The first three days were spent stabilizing me and determining I had NOT had a stroke. The next two were weekend days, so not much happened aside from lots of blood work, a chemical stress test, and a couple visits from nurses on the “other side” of the neuro ward where my DHE treatments were done. They brought treats!

That Monday, I met with my neurologist and the head of the department. They told me about SHMs, explained that an MRI was needed to be sure there was no brain damage (Ruth said they’d be lucky to find a brain), and that I was being sent home to rest. Yeah, right. Single mom, teenager, just back from vacation, and they expected rest?!

The MRI was done the following week, and showed Dawson’s Lesions (they look like God’s finger painting on my brain) which could have been caused by the SHM, or could cause the SHM. No one knows for sure.

Aside from rest, there is no treatment for SHM, nor is there a preventative. Life goes on… I refuse to let SHM get in the way of life. My diet has changed, especially since Daddy survived his hemiplegic stroke, and we monitor my speech and motor skills after each SHM.

There are schools of thought that link migraines with a higher probability of stroke, and tell us SHM increases our risks even more, just as having strokes run in the family does. I’m only 48, and Daddy is 80 and still works full time POST-stroke. I have a ways to go before allowing SHMs to slow me down!

What are Familial & Sporadic Hemiplegic Migraine?

Hemiplegic Migraine (HM) is caused by mutations in one of at least 4 genes, preventing the neurons from firing normally, causing partial numbness, tingling, or paralysis on one side of the body (hemiparesis) along with the other migraine aura symptoms such as visual disturbances or speech difficulties. HM can also cause impaired consciousness, ranging from confusion to profound coma. Familial HM is inherited: other family members with migraine have similar neurological symptoms. Though Sporadic HM can occur after head trauma, and though he same genetic mutations are involved, Sporadic HM is not inherited, so it does not run in families.

The pronounced neurological symptoms of Hemiplegic Migraine make it a subdivision of Migraine with Aura, which can cause heightened sensitivity to smells and to light, as well as nausea and vomiting during the migraine itself. Although the debilitating pain of migraine does not always follow the aura symptoms of light sensitivity or nausea in other forms of migraine, virtually everyone who experiences the one-sided neurological symptoms of Hemiplegic Migraine, whether familial or sporadic, has the excruciating one-sided head pain after the aura.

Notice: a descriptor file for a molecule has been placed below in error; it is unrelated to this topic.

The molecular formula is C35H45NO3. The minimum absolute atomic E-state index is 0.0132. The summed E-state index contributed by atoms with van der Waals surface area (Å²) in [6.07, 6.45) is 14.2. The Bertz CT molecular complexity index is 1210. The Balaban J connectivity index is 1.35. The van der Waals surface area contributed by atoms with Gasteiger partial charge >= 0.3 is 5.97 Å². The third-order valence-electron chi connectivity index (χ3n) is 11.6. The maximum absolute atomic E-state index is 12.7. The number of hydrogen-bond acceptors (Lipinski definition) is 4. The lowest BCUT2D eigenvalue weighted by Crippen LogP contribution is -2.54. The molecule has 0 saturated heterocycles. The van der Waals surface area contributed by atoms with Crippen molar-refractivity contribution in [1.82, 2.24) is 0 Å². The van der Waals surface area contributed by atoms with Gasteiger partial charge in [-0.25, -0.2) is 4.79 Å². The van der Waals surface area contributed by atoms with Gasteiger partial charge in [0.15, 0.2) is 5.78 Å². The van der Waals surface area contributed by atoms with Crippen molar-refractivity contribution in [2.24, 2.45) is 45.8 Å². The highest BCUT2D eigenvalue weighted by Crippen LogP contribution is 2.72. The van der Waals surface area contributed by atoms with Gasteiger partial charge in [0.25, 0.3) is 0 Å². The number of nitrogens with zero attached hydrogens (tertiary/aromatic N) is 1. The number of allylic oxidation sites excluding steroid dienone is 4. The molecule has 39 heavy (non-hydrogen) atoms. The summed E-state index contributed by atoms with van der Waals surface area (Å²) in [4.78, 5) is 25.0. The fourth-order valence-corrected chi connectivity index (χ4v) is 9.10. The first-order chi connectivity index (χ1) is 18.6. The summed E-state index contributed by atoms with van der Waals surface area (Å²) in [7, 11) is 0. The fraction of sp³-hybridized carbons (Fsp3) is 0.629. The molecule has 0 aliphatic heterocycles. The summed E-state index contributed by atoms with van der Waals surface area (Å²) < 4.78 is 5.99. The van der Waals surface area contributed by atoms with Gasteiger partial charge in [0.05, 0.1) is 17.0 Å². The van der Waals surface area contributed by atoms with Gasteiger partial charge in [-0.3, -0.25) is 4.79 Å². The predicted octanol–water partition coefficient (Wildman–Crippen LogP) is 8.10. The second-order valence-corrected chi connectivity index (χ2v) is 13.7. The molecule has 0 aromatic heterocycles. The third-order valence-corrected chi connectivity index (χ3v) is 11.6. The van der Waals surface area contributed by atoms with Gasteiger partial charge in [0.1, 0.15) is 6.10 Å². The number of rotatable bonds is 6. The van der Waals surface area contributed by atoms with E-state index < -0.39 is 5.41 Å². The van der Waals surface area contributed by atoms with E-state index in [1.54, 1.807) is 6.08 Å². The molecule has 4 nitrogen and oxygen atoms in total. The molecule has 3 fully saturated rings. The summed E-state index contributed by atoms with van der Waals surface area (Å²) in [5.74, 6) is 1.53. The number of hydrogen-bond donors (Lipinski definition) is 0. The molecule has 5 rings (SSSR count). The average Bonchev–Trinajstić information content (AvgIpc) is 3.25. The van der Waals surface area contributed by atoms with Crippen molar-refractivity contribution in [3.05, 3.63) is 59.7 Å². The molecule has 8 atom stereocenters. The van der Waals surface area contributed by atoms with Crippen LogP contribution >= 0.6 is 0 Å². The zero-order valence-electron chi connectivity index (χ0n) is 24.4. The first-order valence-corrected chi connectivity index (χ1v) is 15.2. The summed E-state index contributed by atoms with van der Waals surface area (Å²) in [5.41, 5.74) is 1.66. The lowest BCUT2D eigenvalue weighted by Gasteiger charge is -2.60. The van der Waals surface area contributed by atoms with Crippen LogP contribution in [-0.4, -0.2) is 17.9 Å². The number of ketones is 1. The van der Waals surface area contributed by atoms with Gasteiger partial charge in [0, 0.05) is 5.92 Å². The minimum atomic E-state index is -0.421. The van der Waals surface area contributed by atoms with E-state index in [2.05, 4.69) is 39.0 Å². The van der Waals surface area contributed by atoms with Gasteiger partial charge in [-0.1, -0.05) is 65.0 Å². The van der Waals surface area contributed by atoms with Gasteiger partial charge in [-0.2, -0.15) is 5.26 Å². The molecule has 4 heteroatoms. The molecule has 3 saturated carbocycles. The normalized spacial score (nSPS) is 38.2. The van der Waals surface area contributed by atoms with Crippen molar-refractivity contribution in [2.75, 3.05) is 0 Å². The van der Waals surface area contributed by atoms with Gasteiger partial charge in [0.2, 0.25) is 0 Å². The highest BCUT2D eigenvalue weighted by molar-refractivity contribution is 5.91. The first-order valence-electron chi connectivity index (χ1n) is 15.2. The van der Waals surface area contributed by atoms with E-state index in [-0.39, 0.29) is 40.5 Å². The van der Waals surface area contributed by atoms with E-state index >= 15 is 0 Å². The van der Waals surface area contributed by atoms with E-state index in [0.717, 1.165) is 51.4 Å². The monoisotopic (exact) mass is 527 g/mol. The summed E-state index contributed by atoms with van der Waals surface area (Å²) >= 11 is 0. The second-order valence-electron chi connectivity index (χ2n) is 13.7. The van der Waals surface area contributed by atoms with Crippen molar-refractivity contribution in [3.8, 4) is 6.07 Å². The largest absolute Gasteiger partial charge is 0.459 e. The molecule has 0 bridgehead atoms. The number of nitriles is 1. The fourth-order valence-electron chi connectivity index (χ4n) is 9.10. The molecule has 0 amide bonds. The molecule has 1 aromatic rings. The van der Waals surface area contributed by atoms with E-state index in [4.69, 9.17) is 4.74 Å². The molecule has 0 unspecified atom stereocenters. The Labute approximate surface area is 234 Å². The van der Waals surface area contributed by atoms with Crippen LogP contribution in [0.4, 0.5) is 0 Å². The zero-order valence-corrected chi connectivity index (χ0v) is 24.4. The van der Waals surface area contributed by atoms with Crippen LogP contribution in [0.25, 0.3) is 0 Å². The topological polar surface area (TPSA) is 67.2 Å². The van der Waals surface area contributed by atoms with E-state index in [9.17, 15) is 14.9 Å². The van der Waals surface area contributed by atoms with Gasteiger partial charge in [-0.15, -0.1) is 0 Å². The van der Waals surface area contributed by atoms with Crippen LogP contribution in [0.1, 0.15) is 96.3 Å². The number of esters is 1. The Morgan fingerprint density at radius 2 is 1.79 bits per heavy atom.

Though it’s uncommon for the neurological symptoms to remain after the pain of the migraine has passed, HM can cause prolonged weakness, extended memory problems, or mild but permanent difficulties with movement and coordination. A few doctors and researchers seem to believe that Hemiplegic Migraine “disappears” after age 50, but most people do not get miraculous relief from these migraine attacks as they age. Unfortunately, triptans and ergotamines, which are sometimes used to prevent or treat other forms of migraine, are contraindicated in those with Hemiplegic Migraine because those prophylactic medications trigger strokes.

Despite the worrying symptoms, a diagnosis of Hemiplegic Migraine can actually be a relief for migraine sufferers. Their strange neurological symptoms are part of a rare migraine disorder that not only has a name, but is a recognized illness and disability.

5 thoughts on “What it’s Like to Live with Hemiplegic Migraine

Leave a Reply

Fill in your details below or click an icon to log in:

WordPress.com Logo

You are commenting using your WordPress.com account. Log Out /  Change )

Google photo

You are commenting using your Google account. Log Out /  Change )

Twitter picture

You are commenting using your Twitter account. Log Out /  Change )

Facebook photo

You are commenting using your Facebook account. Log Out /  Change )

Connecting to %s